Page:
Kyle Lobner of Brew Crew Ball was kind enough to answer some questions from me on the upcoming series against Milwaukee. Ol' Pete, feel free to answer them as well in the comments.
1) The Brewers were my personal pick to take the NL Central this season. After the trades for Shawn Marcum and Zack Greinke, many people called this approach the "stars and scrubs" approach. What do you think this team's ceiling is and what are the chances that it reaches that potential?
KL: Because of the stars you mentioned and a handful of others, this Brewer team's ceiling is very high. With no injuries and minimal bad luck, we're probably talking about a team that could win 90+ games. But if things start to go wrong, it's also easy to envision things snowballing. The Brewers have done a nice job minimizing the damage while Zack Greinke and Corey Hart have been out this April, but I don't think anyone really wants to think about what could happen if they're forced to rely on the likes of Marco Estrada and Mark Kotsay all season.
Depth could be this team's issue all season: Guys like Kotsay, Erick Almonte and Wil Nieves are still on the roster, and might be among the worst players in baseball. The Brewers will be in trouble if they end up playing key roles.
2) That sweep by the Reds to open the season had to hurt, but it seems like the Brewers have been playing much more consistently lately. What's been the key to the team's success recently?
KL: I can't explain it, but the Reds have owned the Brewers in recent years. They've won 18 of the last 21 meetings between the two teams, including all three this season. The Cincinnati series was a perfect example of everything that can go wrong for this Brewer team: They had a game where John Axford couldn't convert a save, a game where the defense and some poor pitching led to an implosion, and a game where they were given an opportunity to come back but couldn't put together enough offense.
The Brewer lineup has been constructed to rely heavily on the top of the order. On most days, they'll have at least a couple of near-automatic outs (Carlos Gomez, Yuniesky Betancourt, Mark Kotsay et al) in there, so if the likes of Rickie Weeks, Prince Fielder and Ryan Braun aren't having a good day, there's not a lot of hope for this offense. Even when the big bats are connecting, the bottom of the order is producing enough outs to keep the team from putting up any really big games.
3) What's going on with Corey Hart? How has his absence affected the team?
KL: Hart's been out since the early days of spring training with an oblique strain, and he's still not quite ready to come back. He did start a rehab assignment in AAA this week, but he likely needs 10 days to two weeks to make up for the fact that he never really faced live pitching this spring.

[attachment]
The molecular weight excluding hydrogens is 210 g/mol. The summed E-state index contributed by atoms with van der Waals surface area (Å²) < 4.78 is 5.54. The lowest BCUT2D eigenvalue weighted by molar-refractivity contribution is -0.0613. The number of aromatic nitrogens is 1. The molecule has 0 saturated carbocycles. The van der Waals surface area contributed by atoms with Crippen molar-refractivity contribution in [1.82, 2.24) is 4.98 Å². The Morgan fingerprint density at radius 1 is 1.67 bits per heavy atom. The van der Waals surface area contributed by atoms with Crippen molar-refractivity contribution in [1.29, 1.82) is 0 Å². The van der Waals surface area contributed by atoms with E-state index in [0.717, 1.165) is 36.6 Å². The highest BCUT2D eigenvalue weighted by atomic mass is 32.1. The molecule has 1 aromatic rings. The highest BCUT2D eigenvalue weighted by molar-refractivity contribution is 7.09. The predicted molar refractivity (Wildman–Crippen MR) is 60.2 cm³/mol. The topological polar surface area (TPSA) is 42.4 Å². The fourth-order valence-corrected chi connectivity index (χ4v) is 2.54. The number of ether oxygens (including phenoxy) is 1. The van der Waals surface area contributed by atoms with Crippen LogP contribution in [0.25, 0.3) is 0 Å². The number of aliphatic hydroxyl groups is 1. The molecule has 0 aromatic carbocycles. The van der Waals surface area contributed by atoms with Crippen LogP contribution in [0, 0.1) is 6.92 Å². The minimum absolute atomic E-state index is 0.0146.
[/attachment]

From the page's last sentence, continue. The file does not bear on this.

Hart isn't the Brewers' best hitter, but his absence has left a gaping hole in the lineup. The Brewers have had a very hard time finding capable players to take his place either offensively or defensively, and the stability that will come with having him back will definitely be welcome.
4) With Carlos Gomez struggling after he returns to the starting lineup, and with Nyjer Morgan going crazy there when he was the starter, has there been any sort of movement for Morgan to take a bigger role? Or is Gomez' defense too good to keep on the bench?
KL: You hit the nail on the head with Gomez: His offense has been woeful at times this season, but his defense is good enough to give him some value. There's definitely a large portion of Brewer fans that think Nyjer Morgan should take over most of his playing time, but Morgan has been out for almost a week now with a deep thigh bruise so it hasn't become an issue.
Once Corey Hart and Morgan are both healthy, I think we'll see a really interesting debate emerge: There won't be much playing time to be had in left or right field, so the Brewers will have to decide how to split playing time in center between Gomez and Morgan.
5) What has the Yuniesky Betancourt Experience been like this season? Is his bad reputation around the stat community deserved?
KL: Betancourt is what he is, and a fair amount of his reputation is earned. His range is very limited defensively, and his arm is strong but wild. At the plate, his discipline is near zero...but he does seem to have the capacity to have a good at bat at times in a key situation.
The Brewers have almost nothing in terms of depth at the position in the organization, so Betancourt will be the man at short unless the front office makes a move to acquire his replacement.